• You often wind up going in circles. Tennessee beat Kentucky. Kentucky beat LSU. LSU beat … Tennessee. So who is the best of those three teams? The only way out is to not get hung up on a single game and consider the entire body of work.
  • And that brings me to my most important point. A team’s performance can vary dramatically from game to game. A few years ago, I looked at Sagarin’s system, which assigns each team a numeric value and claims to predict margin of victory based on the difference between the numbers. So if LSU is 95 and Georgia is 87, LSU should beat Georgia on a neutral field by 8 points.

    I found that team performance varied by an average of 7 points from the numerical values. In other words, it wouldn’t be a huge surprise if Oklahoma (Sagarin’s current #1) lost to UConn. Sagarin’s system can give you a probability (if he chose to run it that way). But a certainty? No sir. Not with the way football works in the real world.

    The point is this: it is foolish to base your opinion of a team on a single game. On College Gameday, they were going on about how USC can’t be the best team in the country because they lost to Stanford. But flukes happen. If USC plays Standford ten times, they beat them nine times. But the game only happens once in reality. And sometimes, reality lies. Sometimes, a team has a bad day. Sometimes, a team is really motivated (think Michigan two days ago). Sometimes a field goal drifts wide or a fumble bounces into the wrong guy’s arms or the pass is dropped. Shit happens. It’s why football is so fun to watch.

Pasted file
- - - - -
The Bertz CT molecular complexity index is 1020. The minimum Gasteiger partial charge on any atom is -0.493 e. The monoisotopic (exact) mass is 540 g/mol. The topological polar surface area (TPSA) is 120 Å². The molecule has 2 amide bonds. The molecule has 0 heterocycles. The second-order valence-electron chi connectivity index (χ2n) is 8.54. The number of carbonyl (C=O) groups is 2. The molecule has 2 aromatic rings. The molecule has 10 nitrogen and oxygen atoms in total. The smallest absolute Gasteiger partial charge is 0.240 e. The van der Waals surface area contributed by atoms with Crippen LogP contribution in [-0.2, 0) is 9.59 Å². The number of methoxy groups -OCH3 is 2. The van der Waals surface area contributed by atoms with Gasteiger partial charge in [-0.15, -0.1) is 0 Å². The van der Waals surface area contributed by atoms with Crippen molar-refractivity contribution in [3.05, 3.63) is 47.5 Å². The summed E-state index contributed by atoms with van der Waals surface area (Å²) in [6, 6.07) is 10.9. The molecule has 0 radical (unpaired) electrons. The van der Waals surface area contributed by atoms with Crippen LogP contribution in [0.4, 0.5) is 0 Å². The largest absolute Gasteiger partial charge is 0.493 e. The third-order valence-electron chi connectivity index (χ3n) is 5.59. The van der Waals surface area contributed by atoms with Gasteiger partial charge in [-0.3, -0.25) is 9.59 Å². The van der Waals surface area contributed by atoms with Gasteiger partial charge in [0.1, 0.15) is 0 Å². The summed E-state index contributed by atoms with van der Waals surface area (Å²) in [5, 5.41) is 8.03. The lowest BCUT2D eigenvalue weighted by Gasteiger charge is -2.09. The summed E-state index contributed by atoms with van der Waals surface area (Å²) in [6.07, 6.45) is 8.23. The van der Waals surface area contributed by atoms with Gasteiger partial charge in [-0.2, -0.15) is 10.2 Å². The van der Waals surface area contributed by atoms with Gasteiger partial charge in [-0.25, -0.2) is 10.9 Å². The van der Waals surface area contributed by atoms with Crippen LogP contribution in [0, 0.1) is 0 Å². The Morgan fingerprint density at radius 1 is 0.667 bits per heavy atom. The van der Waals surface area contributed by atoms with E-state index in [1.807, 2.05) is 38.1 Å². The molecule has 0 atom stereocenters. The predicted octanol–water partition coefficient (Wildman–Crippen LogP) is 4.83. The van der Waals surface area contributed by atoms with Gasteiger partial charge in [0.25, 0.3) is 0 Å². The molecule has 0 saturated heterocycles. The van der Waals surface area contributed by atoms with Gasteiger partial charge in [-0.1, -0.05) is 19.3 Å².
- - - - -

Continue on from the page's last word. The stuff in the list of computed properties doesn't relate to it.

• Even if you could assign each team some objective measure of quality, it still wouldn’t be precise enough to evaluate how two teams match up. Football is all about matchups. A lousy team can beat a better team because they are able to exploit their weakness. Let’s pretend that a lowly 3-8 team sucked at everything but passing while a high-flying 8-3 team excelled at everything but pass defense. Put them on the field and the 3-8 team has a good chance at an upset. Not because they are better but because the matchup favors the underdog.

    Concrete Example: Weeks ago, Aaron Schatz of Football Outsiders predicted that the Giants would be the toughest test for the Patriots down the stretch. Not because they were a great team but because their strength — pass rush and defensive line play — was a problem for New England.

    Mizzou found that Arkansas’ power rush defense was terrible and exploited it for a record-setting game. that proves Mizzou can beat Arkansas. They still lost to Oklahoma. Twice.